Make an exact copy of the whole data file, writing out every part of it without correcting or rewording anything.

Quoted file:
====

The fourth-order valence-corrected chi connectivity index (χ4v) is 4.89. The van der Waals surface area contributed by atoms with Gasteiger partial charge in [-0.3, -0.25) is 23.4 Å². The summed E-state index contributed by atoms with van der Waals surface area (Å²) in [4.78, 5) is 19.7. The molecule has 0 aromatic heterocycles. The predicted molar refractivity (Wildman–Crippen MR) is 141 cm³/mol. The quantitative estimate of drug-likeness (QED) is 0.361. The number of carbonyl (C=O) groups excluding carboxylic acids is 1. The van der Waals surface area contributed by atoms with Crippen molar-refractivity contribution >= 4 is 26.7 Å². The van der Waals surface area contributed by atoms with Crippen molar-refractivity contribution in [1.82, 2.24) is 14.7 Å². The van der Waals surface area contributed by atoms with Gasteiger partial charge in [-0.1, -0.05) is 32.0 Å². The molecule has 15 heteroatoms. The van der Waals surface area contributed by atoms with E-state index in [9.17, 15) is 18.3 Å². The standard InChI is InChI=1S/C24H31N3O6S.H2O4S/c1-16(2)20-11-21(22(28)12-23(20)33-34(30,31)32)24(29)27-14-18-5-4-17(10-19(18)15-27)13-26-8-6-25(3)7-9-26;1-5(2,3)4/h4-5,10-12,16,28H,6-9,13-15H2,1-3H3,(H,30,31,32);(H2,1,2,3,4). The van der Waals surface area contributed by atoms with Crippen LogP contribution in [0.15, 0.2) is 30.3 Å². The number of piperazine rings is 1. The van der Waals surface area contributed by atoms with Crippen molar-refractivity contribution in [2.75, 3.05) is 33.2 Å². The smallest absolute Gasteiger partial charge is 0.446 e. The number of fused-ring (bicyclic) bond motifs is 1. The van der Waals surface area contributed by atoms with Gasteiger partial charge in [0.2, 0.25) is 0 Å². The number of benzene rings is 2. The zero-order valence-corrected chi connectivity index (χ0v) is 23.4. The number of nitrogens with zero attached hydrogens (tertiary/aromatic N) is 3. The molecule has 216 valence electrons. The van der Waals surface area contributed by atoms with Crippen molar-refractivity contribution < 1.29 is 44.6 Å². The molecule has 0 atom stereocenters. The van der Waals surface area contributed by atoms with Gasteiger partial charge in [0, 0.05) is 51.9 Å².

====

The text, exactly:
The fourth-order valence-corrected chi connectivity index (χ4v) is 4.89. The van der Waals surface area contributed by atoms with Gasteiger partial charge in [-0.3, -0.25) is 23.4 Å². The summed E-state index contributed by atoms with van der Waals surface area (Å²) in [4.78, 5) is 19.7. The molecule has 0 aromatic heterocycles. The predicted molar refractivity (Wildman–Crippen MR) is 141 cm³/mol. The quantitative estimate of drug-likeness (QED) is 0.361. The number of carbonyl (C=O) groups excluding carboxylic acids is 1. The van der Waals surface area contributed by atoms with Crippen molar-refractivity contribution >= 4 is 26.7 Å². The van der Waals surface area contributed by atoms with Crippen molar-refractivity contribution in [1.82, 2.24) is 14.7 Å². The van der Waals surface area contributed by atoms with Gasteiger partial charge in [-0.1, -0.05) is 32.0 Å². The molecule has 15 heteroatoms. The van der Waals surface area contributed by atoms with E-state index in [9.17, 15) is 18.3 Å². The standard InChI is InChI=1S/C24H31N3O6S.H2O4S/c1-16(2)20-11-21(22(28)12-23(20)33-34(30,31)32)24(29)27-14-18-5-4-17(10-19(18)15-27)13-26-8-6-25(3)7-9-26;1-5(2,3)4/h4-5,10-12,16,28H,6-9,13-15H2,1-3H3,(H,30,31,32);(H2,1,2,3,4). The van der Waals surface area contributed by atoms with Crippen LogP contribution in [0.15, 0.2) is 30.3 Å². The number of piperazine rings is 1. The van der Waals surface area contributed by atoms with Crippen molar-refractivity contribution in [2.75, 3.05) is 33.2 Å². The smallest absolute Gasteiger partial charge is 0.446 e. The number of fused-ring (bicyclic) bond motifs is 1. The van der Waals surface area contributed by atoms with Gasteiger partial charge in [0.2, 0.25) is 0 Å². The number of benzene rings is 2. The zero-order valence-corrected chi connectivity index (χ0v) is 23.4. The number of nitrogens with zero attached hydrogens (tertiary/aromatic N) is 3. The molecule has 216 valence electrons. The van der Waals surface area contributed by atoms with Crippen molar-refractivity contribution < 1.29 is 44.6 Å². The molecule has 0 atom stereocenters. The van der Waals surface area contributed by atoms with Gasteiger partial charge in [0, 0.05) is 51.9 Å².